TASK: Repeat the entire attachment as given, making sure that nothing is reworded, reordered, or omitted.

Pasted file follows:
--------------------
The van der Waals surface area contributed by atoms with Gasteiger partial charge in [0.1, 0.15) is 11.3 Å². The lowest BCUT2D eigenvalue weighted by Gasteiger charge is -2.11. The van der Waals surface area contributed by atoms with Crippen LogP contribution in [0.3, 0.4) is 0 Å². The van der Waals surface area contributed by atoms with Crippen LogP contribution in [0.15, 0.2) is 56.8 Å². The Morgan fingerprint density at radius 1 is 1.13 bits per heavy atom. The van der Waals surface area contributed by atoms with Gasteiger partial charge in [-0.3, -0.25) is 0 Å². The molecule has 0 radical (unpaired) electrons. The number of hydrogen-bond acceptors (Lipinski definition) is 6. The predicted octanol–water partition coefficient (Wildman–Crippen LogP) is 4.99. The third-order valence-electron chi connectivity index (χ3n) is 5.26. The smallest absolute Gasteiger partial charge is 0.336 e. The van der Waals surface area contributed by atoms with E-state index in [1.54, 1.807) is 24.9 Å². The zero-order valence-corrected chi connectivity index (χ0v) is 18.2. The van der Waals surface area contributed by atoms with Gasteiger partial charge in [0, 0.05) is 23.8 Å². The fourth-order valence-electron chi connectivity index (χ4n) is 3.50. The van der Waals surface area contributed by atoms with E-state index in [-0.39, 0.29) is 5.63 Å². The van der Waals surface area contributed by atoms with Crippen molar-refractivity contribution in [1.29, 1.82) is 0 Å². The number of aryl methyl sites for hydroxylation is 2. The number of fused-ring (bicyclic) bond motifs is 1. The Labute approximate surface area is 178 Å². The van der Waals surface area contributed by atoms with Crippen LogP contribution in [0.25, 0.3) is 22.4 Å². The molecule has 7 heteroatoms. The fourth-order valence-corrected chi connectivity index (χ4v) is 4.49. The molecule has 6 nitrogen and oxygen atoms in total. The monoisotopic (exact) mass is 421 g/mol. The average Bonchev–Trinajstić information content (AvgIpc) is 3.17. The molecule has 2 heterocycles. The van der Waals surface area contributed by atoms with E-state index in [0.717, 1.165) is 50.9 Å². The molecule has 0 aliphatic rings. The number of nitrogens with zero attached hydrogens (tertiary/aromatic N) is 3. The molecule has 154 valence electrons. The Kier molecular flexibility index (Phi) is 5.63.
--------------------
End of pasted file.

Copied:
The van der Waals surface area contributed by atoms with Gasteiger partial charge in [0.1, 0.15) is 11.3 Å². The lowest BCUT2D eigenvalue weighted by Gasteiger charge is -2.11. The van der Waals surface area contributed by atoms with Crippen LogP contribution in [0.3, 0.4) is 0 Å². The van der Waals surface area contributed by atoms with Crippen LogP contribution in [0.15, 0.2) is 56.8 Å². The Morgan fingerprint density at radius 1 is 1.13 bits per heavy atom. The van der Waals surface area contributed by atoms with Gasteiger partial charge in [-0.3, -0.25) is 0 Å². The molecule has 0 radical (unpaired) electrons. The number of hydrogen-bond acceptors (Lipinski definition) is 6. The predicted octanol–water partition coefficient (Wildman–Crippen LogP) is 4.99. The third-order valence-electron chi connectivity index (χ3n) is 5.26. The smallest absolute Gasteiger partial charge is 0.336 e. The van der Waals surface area contributed by atoms with E-state index in [1.54, 1.807) is 24.9 Å². The zero-order valence-corrected chi connectivity index (χ0v) is 18.2. The van der Waals surface area contributed by atoms with Gasteiger partial charge in [0, 0.05) is 23.8 Å². The fourth-order valence-electron chi connectivity index (χ4n) is 3.50. The van der Waals surface area contributed by atoms with E-state index in [-0.39, 0.29) is 5.63 Å². The van der Waals surface area contributed by atoms with Crippen molar-refractivity contribution in [1.29, 1.82) is 0 Å². The number of aryl methyl sites for hydroxylation is 2. The number of fused-ring (bicyclic) bond motifs is 1. The Labute approximate surface area is 178 Å². The van der Waals surface area contributed by atoms with Crippen LogP contribution in [0.25, 0.3) is 22.4 Å². The molecule has 7 heteroatoms. The fourth-order valence-corrected chi connectivity index (χ4v) is 4.49. The molecule has 6 nitrogen and oxygen atoms in total. The monoisotopic (exact) mass is 421 g/mol. The average Bonchev–Trinajstić information content (AvgIpc) is 3.17. The molecule has 2 heterocycles. The van der Waals surface area contributed by atoms with E-state index in [0.717, 1.165) is 50.9 Å². The molecule has 0 aliphatic rings. The number of nitrogens with zero attached hydrogens (tertiary/aromatic N) is 3. The molecule has 154 valence electrons. The Kier molecular flexibility index (Phi) is 5.63.